Skip to comments.Extradited Hacker Sentenced to 10 Years in Federal Prison for Masterminding First-Ever Hack....
Posted on 09/28/2010 12:39:52 AM PDT by Cindy
NOTE The following text is a quote:
Extradited Hacker Sentenced to 10 Years in Federal Prison for Masterminding First-Ever Hack Into Internet Phone Networks
Defendant Also Ordered to Pay Over $1 Million in Restitution
NEWARK, NJThe first individual ever charged with hacking into the networks of Voice over Internet Protocol (VoIP) providers and reselling hacked VoIP services for a profit was sentenced today to 120 months in prison, United States Attorney Paul J. Fishman announced. Edwin Andres Pena, 27, transmitted over 10 million minutes of unauthorized telephone calls over the victims' networks.
Pena, a Venezuelan citizen, fled the United States after his arrest in 2006.
The ensuing chase across South and Central America ended on February 6, 2009, when Pena was apprehended in Mexico. Following his extradition to the United States, Pena pleaded guilty before United States District Judge Susan D. Wigenton to one count of conspiracy to commit computer hacking and wire fraud and one count of wire fraud on February 3, 2010. Judge Wigenton also imposed the sentence today in Newark federal court.
United States Attorney Fishman stated: "Theft is theft whether you rob a bank or hack into somebody else's network and steal their services. Hackers attacking new and emerging technologies should not assume that law enforcement cannot keep up with them, even when they operate from the shadows or from other countries."
According to documents filed in this case and statements made in court: Pena was the mastermind behind a scheme to defraud VoIP telephone service providers, purporting to be a legitimate wholesaler of Internet-based phone services and selling discounted service plans to his unsuspecting customers. He was able to offer such low prices because he would secretly hack into the computer networks of unsuspecting VoIP providers, including one Newark-based company, to route his customers' calls. Through this scheme, Pena sold more than 10 million minutes of Internet phone service to unknowing telecom businesses at deeply discounted rates, causing a loss of more than $1.4 million in less than a year. The victimized Newark-based company, which transmits VoIP services for other telecom businesses, was billed for more than 500,000 unauthorized telephone calls routed through its calling network that were "sold" to the defendant's unwitting customers.
Pena enlisted the help of others, including a professional "hacker" in Spokane, Washington. The hacker, Robert Moore, was previously sentenced to 24 months for his role in the conspiracy. Moore admitted at his plea hearing to conspiring with Pena and to performing an exhaustive scan of computer networks of unsuspecting companies and other entities in the United States and around the world, searching for vulnerable ports to infiltrate their computer networks to use them to route calls. As an example, according to records obtained from AT&T, between about June 2005 and October 2005, more than six million scans were initiated by Moore in search of vulnerable network ports. During the same period, AT&T records reveal only two other users with a greater number of scans on its entire global network.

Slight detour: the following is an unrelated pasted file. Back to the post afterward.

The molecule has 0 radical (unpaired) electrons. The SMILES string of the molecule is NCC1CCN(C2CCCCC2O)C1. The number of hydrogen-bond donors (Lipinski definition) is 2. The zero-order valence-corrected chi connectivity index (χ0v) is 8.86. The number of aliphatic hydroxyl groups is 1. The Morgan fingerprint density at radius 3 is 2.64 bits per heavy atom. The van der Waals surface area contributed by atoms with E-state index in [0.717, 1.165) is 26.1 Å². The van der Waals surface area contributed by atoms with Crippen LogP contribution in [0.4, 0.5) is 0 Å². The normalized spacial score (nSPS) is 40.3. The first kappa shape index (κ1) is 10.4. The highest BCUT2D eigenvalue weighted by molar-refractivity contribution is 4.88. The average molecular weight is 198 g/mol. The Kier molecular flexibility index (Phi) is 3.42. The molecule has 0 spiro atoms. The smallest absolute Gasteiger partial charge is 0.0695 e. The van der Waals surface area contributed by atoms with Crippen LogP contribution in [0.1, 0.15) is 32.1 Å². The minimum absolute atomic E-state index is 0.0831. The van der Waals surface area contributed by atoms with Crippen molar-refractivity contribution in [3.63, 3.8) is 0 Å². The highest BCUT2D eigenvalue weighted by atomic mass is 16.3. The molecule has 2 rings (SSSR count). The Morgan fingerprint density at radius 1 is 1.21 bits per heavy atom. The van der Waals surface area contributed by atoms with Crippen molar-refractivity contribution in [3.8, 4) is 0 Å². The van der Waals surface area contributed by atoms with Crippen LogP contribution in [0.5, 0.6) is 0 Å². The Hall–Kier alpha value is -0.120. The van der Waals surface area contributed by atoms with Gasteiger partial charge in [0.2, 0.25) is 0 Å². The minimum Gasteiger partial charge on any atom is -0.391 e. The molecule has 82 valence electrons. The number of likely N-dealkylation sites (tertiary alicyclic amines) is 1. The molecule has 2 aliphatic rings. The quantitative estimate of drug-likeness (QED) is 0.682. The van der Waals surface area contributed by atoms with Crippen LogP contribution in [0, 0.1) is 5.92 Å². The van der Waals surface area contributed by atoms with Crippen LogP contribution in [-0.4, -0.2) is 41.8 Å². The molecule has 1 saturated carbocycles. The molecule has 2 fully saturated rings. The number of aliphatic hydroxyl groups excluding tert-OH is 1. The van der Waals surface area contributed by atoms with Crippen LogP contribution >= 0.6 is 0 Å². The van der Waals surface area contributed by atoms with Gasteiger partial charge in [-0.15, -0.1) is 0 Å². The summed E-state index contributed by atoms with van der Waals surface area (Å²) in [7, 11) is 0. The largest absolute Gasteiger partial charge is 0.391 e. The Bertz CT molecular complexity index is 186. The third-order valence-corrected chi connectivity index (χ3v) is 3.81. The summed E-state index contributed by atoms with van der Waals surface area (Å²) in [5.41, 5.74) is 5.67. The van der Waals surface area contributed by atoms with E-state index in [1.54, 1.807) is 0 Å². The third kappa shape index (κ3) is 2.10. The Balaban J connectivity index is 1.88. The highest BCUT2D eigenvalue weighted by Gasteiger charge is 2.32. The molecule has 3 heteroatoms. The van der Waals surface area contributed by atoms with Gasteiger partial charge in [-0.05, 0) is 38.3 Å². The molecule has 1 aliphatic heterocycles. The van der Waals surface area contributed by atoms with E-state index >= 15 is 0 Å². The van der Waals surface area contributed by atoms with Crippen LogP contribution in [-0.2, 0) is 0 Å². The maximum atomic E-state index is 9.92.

After receiving information from Moore, Pena reprogrammed the vulnerable computer networks to accept VoIP telephone call traffic. He then routed the VoIP calls of his customers over those networks. In this way, Pena made it appear to the VoIP telephone service providers that the calls were coming from a third party's network. As a result, the providers were unable to identify the true sender of the calls for billing purposes. Consequently, individual VoIP telecom providers incurred aggregate routing costs of up to approximately $300,000 per provider without being able to identify or bill Pena.
Pena purchased real estate, new cars, and a 40-foot motor boat in order to disguise the money obtained from the hacking schemeputting all that property except for one car in the name of an individual identified in court documents as "A.G." Following his June 2006 arrest, federal agents executed a seizure warrant for Pena's 2004 BMW M3, which was purchased and significantly customized with proceeds from his scheme.
In addition to the prison term, Judge Wigenton sentenced Pena to three years of supervised release, but noted he would be deported following the conclusion of his sentence. Pena was also ordered to pay restitution in the amount of $1,012,311.
U.S. Attorney Fishman credited special agents with the Federal Bureau of Investigation, under the direction of Special Agent in Charge Michael Ward with the investigation.
The government is represented by Assistant U.S. Attorney Erez Liebermann in the U.S. Attorney's Office Computer Hacking and Intellectual Property Section, within the Office's Economic Crimes Unit.
Deportation to Venezuela in 10 years. Good idea?
I call BS.
The alleged “hacker” is now working for DHS or some other IT security government agency....bet.
We found the new Director of Homeland Security.
Kevin Mitnick is not impressed.
Heh. I’d say he’d fit right in. Hope he’s more photogenic than the current one, though.
You got sumpthin against ugly bulldykes??
You mean beyond avoiding them like the plague?
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